“No matter what I did my stomach was killing me, so basically I assumed that’s what everybody dealt with,” he said. “I wouldn’t want to go out and do things with my friends because my stomach hurt so bad.”
Mathers researched his symptoms and thought he had colitis, a condition similar to Crohn’s disease that one of his uncles and a great aunt had suffered.
But because the stomach pain came and went periodically, Mathers was reluctant to seek medical help.
Playing sports often provided him a temporary respite from the flare-ups, allowing him to focus on something besides the pain in his stomach.
“During basketball games I could usually pull it together for an hour or however long the basketball game was,” he said. “I’d feel OK on the court, but if I went to the basket and got hit hard it would hurt.”
Mathers starred on both the soccer field and basketball court for Southern Aroostook, leading the Warriors to the 2015 regional basketball semifinals and the 2016 Class D North championship game.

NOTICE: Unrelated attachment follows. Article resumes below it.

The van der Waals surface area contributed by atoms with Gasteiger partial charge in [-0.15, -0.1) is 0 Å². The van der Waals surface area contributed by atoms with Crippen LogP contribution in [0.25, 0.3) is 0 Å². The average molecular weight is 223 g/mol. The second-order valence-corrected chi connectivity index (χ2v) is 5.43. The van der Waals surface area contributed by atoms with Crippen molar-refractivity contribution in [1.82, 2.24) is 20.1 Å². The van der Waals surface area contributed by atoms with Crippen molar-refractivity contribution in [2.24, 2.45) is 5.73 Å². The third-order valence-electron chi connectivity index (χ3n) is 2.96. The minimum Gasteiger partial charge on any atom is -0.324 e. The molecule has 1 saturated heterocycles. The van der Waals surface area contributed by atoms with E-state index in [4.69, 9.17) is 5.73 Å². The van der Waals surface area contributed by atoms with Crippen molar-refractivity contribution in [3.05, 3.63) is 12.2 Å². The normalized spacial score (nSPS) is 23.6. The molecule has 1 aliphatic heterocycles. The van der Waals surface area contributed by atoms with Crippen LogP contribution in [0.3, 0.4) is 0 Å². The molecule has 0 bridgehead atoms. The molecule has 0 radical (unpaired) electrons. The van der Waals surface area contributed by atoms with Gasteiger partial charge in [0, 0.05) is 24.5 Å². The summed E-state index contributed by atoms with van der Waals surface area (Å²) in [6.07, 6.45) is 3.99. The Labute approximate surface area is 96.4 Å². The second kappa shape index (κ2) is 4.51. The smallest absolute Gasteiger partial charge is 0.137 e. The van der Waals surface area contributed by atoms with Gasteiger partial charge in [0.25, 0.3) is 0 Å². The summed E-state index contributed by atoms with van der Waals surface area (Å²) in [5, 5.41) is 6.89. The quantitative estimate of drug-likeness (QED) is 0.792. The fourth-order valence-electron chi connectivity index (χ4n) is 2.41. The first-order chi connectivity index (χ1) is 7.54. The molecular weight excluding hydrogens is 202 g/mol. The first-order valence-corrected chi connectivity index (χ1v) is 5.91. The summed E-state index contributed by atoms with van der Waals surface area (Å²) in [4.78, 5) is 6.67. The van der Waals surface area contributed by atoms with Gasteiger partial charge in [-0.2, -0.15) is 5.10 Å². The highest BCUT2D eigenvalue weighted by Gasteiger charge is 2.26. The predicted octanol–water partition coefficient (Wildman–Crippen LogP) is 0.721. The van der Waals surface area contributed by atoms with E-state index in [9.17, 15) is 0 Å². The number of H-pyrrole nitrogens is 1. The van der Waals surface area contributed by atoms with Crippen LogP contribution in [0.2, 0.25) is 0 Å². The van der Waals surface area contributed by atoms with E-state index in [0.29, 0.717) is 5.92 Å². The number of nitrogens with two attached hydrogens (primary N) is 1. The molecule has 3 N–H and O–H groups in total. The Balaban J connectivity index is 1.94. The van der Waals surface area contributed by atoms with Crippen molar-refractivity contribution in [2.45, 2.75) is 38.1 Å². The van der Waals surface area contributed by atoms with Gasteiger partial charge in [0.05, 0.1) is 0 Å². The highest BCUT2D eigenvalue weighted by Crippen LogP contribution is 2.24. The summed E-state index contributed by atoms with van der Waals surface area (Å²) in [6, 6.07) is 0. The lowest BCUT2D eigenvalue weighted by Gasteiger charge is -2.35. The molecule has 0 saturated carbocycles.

He looked forward to his senior year of high school athletics with great anticipation, particularly in basketball where Southern Aroostook returned a starting lineup filled with highly motivated seniors focused on a championship conclusion to their playing careers.
For the most part, soccer season went well for Mathers, the flare-ups coming and going at what for him was a manageable rate.
“It wasn’t bad at all, actually,” he said. “The reason I wouldn’t go to the doctor is that I’d feel bad for a month and a half and then I’d get better for a couple of weeks and I’d feel way better than I had been feeling so I thought I was better.”
Finally, just before the start of basketball season, Mathers’ body made the decision to seek medical help for him.
“I didn’t know what was going on,” he said. “I lost 10 pounds in about a month and a half and I was so sick for about a week that I couldn’t get off the couch.”
And as the debilitating stomach ache returned so did another symptom, considerable pain in his joints.